Mechanical animals. Strange android soldiers. They're real. And they're paid for with your tax dollars.
This year, the US Defense Advanced Research Projects Agency (DARPA) will spend nearly $3 billion to develop new military technologies. A huge chunk of that money will go to automation tech, including some absolutely incredible robot warriors.
Here are the most impressive battlefield robots that US taxpayer dollars have bought.
Meet Atlas. Made by Boston Dynamics and funded by DARPA, the 6-foot-tall Atlas is the military's first serious, public effort toward developing a bipedal humanoid robot.
It's designed to perform some pretty incredible tasks.
The military wants Atlas to be proficient in a number of search and rescue tasks that include turning valves, opening doors and walking over rubble.
And it wants Atlas to do all of this without clumsily falling over, which, as this picture attests, is easier said than done.
In 2015, DARPA held a robotics competition. The challenge: program an Atlas robot that can complete an eight-stage obstacle course. This particular entrant failed at the "open a door" phase.
When Atlas stays upright, though, it can do some pretty amazing things. In this photo, an Atlas programmed by IHMC Robotics drives a utility vehicle during the 2015 DARPA Robotics Challenge.
Of course, clumsy robots are so 2015. An upgraded version of Boston Dynamic's bot, epically named "Atlas, The Next Generation," was unveiled in 2016.
Atlas, The Next Generation uses laser imaging (LIDAR), stereo sensors in its head, and more sensors in its limbs to aid with balance and movement. As such, it's a lot less clumsy than the first-generation Atlas, even in snowy test conditions.
In creating the new Atlas, Boston Dynamics used 3D printing to embed hydraulics in its structure, custom tailoring parts to be smaller and more lightweight. As a result, Atlas, The Next Generation stands 5 feet 9 inches (1.8 metres) tall and weighs just 180 pounds (82 kilograms).
Not all US military robots carry weaponry but this, the Talon Swords, sure does. It's armed with a six-barrel, 40 mm grenade launcher. Other weapons options for the Talon include an M16 rifle, M240 machine gun and M202A1 Flash incendiary rocket launcher.
Talon robots were deployed in Iraq in 2007, though their weapon systems were never used.
Talon robots aren't all about offense; the tech is key in dealing with roadside bombs and other improvised explosive devices.
The Talon's seven cameras (including thermal- and night-vision) and long-range shield its operator from threat, allowing them to safely identify bombs from as far as 1,000 meters away. Remote-controlled Talons also assisted in the 9/11 recovery effort.
The Talon is designed to cross snow, sand, water and drastically sloping terrain, with a top speed of about 5.2 miles per hour (8 km/hr). It's strong, too, with a towing capacity of nearly 750 pounds (340 kg).
"We always demonstrate its strength by having the Talon IV latch onto a soldier's gear and pull a prone soldier through a few lanes," Army Sgt. 1st Class Rocky Duran said.
This is the successor to the armed Talon Swords robot, the Modular Advanced Armed Robotic System (MAARS), currently in testing. Like the Talon, MAARS has both lethal (machine guns, high explosives) and non-lethal modules (warning sirens, tear gas).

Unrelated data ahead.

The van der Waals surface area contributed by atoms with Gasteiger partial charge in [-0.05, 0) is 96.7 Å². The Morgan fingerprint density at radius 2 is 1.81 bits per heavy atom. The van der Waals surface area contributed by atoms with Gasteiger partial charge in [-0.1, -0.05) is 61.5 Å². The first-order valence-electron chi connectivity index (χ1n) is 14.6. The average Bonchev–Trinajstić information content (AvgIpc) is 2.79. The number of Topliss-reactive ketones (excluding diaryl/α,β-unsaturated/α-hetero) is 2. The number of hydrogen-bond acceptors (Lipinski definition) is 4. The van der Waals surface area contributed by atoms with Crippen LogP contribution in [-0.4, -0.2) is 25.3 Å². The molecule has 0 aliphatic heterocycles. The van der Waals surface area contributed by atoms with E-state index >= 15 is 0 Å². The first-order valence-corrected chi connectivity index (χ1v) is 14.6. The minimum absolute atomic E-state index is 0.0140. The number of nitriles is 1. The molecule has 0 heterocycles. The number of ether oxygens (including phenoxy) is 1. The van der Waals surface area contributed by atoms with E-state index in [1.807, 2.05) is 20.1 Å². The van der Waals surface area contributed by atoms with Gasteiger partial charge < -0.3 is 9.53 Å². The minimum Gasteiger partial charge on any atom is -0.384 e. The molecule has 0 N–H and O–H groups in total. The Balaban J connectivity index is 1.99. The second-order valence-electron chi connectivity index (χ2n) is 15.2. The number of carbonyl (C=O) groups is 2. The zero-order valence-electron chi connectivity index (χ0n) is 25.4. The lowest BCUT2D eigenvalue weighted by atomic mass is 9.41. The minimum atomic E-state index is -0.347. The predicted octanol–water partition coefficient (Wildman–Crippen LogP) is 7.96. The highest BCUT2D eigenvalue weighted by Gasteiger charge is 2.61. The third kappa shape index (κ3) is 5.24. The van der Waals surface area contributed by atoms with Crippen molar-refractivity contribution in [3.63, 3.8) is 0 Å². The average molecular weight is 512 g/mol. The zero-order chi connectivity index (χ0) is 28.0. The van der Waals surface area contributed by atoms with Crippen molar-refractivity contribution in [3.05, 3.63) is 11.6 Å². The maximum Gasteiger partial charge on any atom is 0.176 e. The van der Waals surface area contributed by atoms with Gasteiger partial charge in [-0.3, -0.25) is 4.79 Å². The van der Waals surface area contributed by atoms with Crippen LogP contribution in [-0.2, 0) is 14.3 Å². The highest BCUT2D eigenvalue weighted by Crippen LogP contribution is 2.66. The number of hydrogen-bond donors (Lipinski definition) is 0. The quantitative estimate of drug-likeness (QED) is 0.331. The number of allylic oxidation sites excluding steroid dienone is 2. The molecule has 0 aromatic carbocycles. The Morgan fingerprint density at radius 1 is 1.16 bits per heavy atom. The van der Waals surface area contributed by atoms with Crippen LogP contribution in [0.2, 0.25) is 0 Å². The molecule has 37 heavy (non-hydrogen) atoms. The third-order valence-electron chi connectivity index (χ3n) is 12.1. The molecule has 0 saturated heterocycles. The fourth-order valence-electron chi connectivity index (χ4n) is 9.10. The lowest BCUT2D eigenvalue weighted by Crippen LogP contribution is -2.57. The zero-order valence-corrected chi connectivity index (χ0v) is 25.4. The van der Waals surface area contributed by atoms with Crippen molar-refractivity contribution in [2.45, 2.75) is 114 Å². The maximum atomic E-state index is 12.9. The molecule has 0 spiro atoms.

The US Army is hoping to have the 370-pound (167 kg) bots see action within the next few years.
Per the Department of Defense, MAARS robots cannot make an autonomous decision to use lethal force. Only nearby human pilots can make that call.
The idea is to limit collateral damage, as the robot's bullets travel much further than its sensors can detect.
The Marine Corps has been researching the use of MAARS to provide extra firepower -- and thus, better protection -- for foot patrols.
Loaded with a M240B machine gun holding 450 rounds and four M203 Grenade Launchers on a 360-degree turret, MAARS is more than up to the task.
Boston Dynamic's BigDog, seen here, is arguably the most infamous DARPA robot. The 3-foot-long (92 centimeters), 2.5-foot-tall (76 cm) robot animal was designed to traverse challenging terrain while carrying a 340-pound load (154 kg).
While BigDog was able to cross snowy hills, rubble, coastal terrain and more with skill, the project was discontinued in December 2015 when it was ruled too noisy to use in combat.
This is the LS3, Boston Dynamic's successor to the BigDog. It's something of a robotic pack mule, designed to operate through human voice command. It can follow a soldier while carrying up to 400 pounds (180 kg) of equipment.
LS3 prototypes can run as fast as 7 miles per hour (11 km/hr) on flat surfaces, or between 1 and 3 miles per hour on rough terrain (2-5 km). It's also capable of righting itself without human assistance.
Despite investing $42 million in developing the LS3, the US Marine Corp decided to shelve the project at the end of 2015 because, like the BigDog, the LS3 was just too noisy.
"They took it as it was," Marine Corps Warfighting Lab spokesperson Kyle Olsen told military.com. "A loud robot that's going to give away their position."
Remote-controlled battle robots date back to World War II. In that conflict, Germany used Goliath tracked mines, which were 820-pound (370 kg), 5-foot-long (1.5 meter) mini-tanks designed to hold large amounts of explosives.
The tech had an easily exploited weakness, however. Cutting the 650-meter-long command cable that connects the bot to its operator rendered it useless.
The USSR, too, developed its own unmanned weapons in the 1930s and '40s. The TT-38 teletank (right) was a radio-controlled assault vehicle piloted by a human inside a TU-38 (left) up to 1,500 meters away.
There were at least two Soviet teletank battalions fighting on the Eastern Front of World War II.